Five variables were evaluated for univariate association with occult pneumococcal bacteremia: age, temperature, WBC, absolute neutrophil count (ANC), and absolute band count (ABC). The manual differential cell count was used to obtain values for the ANC and ABC. If a manual differential cell count was not available, the results of the automated differential cell count were used in our analysis.

Age and temperature were considered categorical variables for the purposes of statistical analysis while WBC, ANC, and ABC were analyzed as continuous variables. Categorical variables were analyzed with the χ2 tests and univariate logistic regression. Means of continuous variables were compared using the Student t test. Continuous variables were also analyzed independently using logistic regression. Confidence intervals (CIs) were calculated for rates and proportions.11 Sensitivities and specificities were calculated for each variable at different cutoff values and receiver operating characteristic (ROC) curves were constructed.12 The ROC plots may be compared using both qualitative and quantitative methods. On visual inspection, an ROC plot lying above and to the left of another plot indicates greater diagnostic accuracy. A quantitative global measure of the diagnostic accuracy of a laboratory test is the area under the curve (AUC). Values range from 0.5 (a test with no discrimination) to 1.0 (a test with perfect discrimination). For each ROC curve, the AUC and SE were calculated using nonparametric methods. To compare 2 independent curves, the χ2test was used to assess any statistical difference between 2 curves.13,14 Statistical analyses were performed using Stata 5.0 for the Macintosh computer.15 Permission to review patient records was granted by the institutional review board.

STUDY POPULATION

There were 199868 patient visits to the ED from January 1, 1993, to December 31, 1996. Children between the ages of 3 and 36 months accounted for 70142 of thepatient visits (35%) to the ED. No temperature was recorded for 2193 children (3%) and these patients were excluded from the study. Of the remaining children who were 3 to 36 months of age, 15912 (23%) had a temperature of 39.0°C. After excluding patients, as defined, 11911 patients remained who were considered at risk for occult bacteremia. The 3 most common diagnoses were otitis media (n=4200), fever (n=3228), and unspecified viral infection (n=2896).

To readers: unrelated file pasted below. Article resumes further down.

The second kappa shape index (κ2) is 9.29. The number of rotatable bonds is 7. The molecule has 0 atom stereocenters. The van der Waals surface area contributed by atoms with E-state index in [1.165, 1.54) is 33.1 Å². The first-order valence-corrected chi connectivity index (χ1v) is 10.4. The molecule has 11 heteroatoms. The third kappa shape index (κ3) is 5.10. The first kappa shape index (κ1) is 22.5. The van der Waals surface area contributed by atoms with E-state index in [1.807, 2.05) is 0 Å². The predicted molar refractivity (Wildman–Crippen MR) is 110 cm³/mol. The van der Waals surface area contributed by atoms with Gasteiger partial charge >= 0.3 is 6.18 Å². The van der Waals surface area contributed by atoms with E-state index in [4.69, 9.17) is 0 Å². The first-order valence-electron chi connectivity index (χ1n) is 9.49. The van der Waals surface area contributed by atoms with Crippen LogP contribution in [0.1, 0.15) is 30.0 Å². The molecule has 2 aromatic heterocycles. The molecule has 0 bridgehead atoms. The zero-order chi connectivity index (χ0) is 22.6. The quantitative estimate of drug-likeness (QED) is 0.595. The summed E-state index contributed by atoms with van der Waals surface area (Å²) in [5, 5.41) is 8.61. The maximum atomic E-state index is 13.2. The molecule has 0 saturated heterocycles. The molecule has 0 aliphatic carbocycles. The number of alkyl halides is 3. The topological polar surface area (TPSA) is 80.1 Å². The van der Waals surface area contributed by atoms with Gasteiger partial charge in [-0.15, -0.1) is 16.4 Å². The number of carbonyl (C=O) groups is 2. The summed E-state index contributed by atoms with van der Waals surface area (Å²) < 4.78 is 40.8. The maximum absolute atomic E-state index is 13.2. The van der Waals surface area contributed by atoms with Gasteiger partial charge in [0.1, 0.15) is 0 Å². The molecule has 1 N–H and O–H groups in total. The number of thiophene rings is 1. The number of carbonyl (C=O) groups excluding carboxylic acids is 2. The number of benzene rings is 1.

Of these 11911 patient visits to the ED, 8974 (75%) had a complete blood cell count done and 8782 (74%) had a differential cell count performed. A manual differential cell count was performed in 7471 (63%) and an automated differential cell count was completed in the remainder of patients. Blood cultures were drawn in 9465 (79%) of the patient visits. Blood cultures were less likely to be drawn when a diagnosis of otitis media was made (71% vs 84%, P<.01). Of 246 blood cultures from which organisms were isolated, 149 were considered pathogens: S pneumoniae in 137 (92%), Salmonella species in 7 (5%), N meningitidis in 2 (1%), group A streptococci in 2 (1%), and group B streptococci in 1 (1%). Haemophilus influenzae type b was not isolated from the blood of any of these children. The prevalence of occult bacteremia in this population of 9465 children 3 to 36 months of age with a temperature of 39.0°C or higher and no obvious source of infection is 1.57% with a 95% CI of 1.32%-1.83%. Of those children with positive findings on blood culture, the most common diagnoses were fever (n=78), otitis media (n=46), and unspecified viral infection (n=19). Occult bacteremia occurred in 1.55% (95% CI: 1.11%-1.99%) of children with otitis media compared with 1.59% (95% CI: 1.28%-1.89%) of children without otitis media. The risk of occult pneumococcal bacteremia alone is 1.45% (95% CI: 1.21%-1.69%). Occult pneumococcal bacteremia occurred in 1.48% (95% CI: 1.05%-1.92%) and 1.43% (95% CI: 1.14%-1.72%) of children with and without otitis media, respectively. Because there was no significant difference between the groups, patients with otitis media were included in subsequent analyses. All subsequent analyses will focus on pneumococcal bacteremia alone.